Once you commit to the project, the engineering team is getting the product (hardware and software) loaded into their infrastructure tracking system while the project manager is simultaneously reviewing everything.
They’ll coordinate a time to meet with you for the kickoff meeting and officially get the project underway.
During this meeting, you’ll go over a few basic components of the project.
This refers both to how long the project will take and when you can expect an engineer on-site.
Other details you may want to note are if your network will need to be down for any point during the project and, if so, for how long.
2. Contact information
You and the IT consulting firm need to be able to reach each other during the project in case there are any changes or emergencies. You’ll swap contact information to ensure everyone knows who to reach and how.
This meeting also goes over important housekeeping information, including payment information.
While the pre-sales team has already given you an estimated cost for the project, at this point, you’ll authorize the down payment after agreeing to the statement of work.
You’ll also relay to the IT consultant who at your company will receive and pay for subsequent invoices.
With all the logistics straightened out during these first two phases, you finally move onto the portion of the project where the IT consulting firm begins integrating the new technology.
Once you’ve agreed to all the terms of a contract, the IT consulting firm can begin implementing the solution.
While your IT consultant will coordinate with a designated point person or your IT team, the majority of the project should proceed with minimal disruption to your other network activities.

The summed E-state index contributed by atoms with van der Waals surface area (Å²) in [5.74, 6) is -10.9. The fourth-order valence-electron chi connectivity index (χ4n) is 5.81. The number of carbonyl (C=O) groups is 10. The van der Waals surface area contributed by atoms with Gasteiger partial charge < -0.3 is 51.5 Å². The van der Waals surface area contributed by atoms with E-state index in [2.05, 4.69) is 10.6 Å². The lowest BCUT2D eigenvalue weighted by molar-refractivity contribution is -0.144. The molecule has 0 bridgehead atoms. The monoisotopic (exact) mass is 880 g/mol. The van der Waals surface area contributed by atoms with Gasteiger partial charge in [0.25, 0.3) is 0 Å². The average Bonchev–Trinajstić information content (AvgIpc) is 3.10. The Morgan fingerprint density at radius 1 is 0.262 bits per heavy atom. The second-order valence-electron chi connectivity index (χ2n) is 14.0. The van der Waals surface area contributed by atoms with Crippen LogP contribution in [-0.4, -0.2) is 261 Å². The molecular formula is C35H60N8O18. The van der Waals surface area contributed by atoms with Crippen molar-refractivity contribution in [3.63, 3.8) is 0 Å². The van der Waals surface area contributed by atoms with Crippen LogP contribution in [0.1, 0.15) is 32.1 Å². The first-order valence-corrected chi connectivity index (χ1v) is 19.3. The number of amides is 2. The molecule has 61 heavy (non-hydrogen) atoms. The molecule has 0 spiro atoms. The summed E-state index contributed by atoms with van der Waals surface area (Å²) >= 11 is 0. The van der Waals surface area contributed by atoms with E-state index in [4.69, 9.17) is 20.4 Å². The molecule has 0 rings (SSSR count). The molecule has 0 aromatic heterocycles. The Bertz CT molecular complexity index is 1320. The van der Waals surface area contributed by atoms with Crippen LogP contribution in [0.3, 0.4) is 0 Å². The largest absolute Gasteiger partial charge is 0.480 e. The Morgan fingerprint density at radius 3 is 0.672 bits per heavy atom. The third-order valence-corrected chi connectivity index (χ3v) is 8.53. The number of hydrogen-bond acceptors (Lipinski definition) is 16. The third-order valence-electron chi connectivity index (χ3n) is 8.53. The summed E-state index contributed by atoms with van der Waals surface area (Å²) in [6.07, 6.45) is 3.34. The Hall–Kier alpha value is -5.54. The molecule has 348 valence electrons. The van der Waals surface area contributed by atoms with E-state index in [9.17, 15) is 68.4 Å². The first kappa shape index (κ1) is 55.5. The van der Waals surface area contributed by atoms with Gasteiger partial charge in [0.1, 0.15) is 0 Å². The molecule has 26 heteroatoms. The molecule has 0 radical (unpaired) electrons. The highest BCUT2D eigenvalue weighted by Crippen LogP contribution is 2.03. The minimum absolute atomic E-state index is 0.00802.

With implementation complete, the new solution is part of your IT stack. Your original problem is solved.
With this phase completed, your IT consulting firm works with you to close the project.
Phase 4: Project Closure
Once your IT consultant has installed your new IT solution, they’ll make sure to pass along the knowledge of any new product dashboards, new product features, and any other relevant information, so you can seamlessly take over the new technology.
Whether an old problem is now solved or you have new capabilities to enhance your business operations, the IT team focuses on making your team know how to work with the new hardware or software.
If you have an internal IT department, they’ll relay information about configuration and/or update policies, so they can take over the management of your new solution.
The engineering team will also go over any support contracts that accompany your new hardware or software. This includes making sure you know the terms of your contract and how to reach support.
(If you use the same company for infrastructure services and managed IT services, they’ll handle passing along what new solutions were added to your IT environment.)
Phase 5: Communication Protocols
At this point, the project is done, but there is one more piece of information your IT consulting firm needs to pass on to you. The most important component of closing the project is letting you know how to reach out for future support.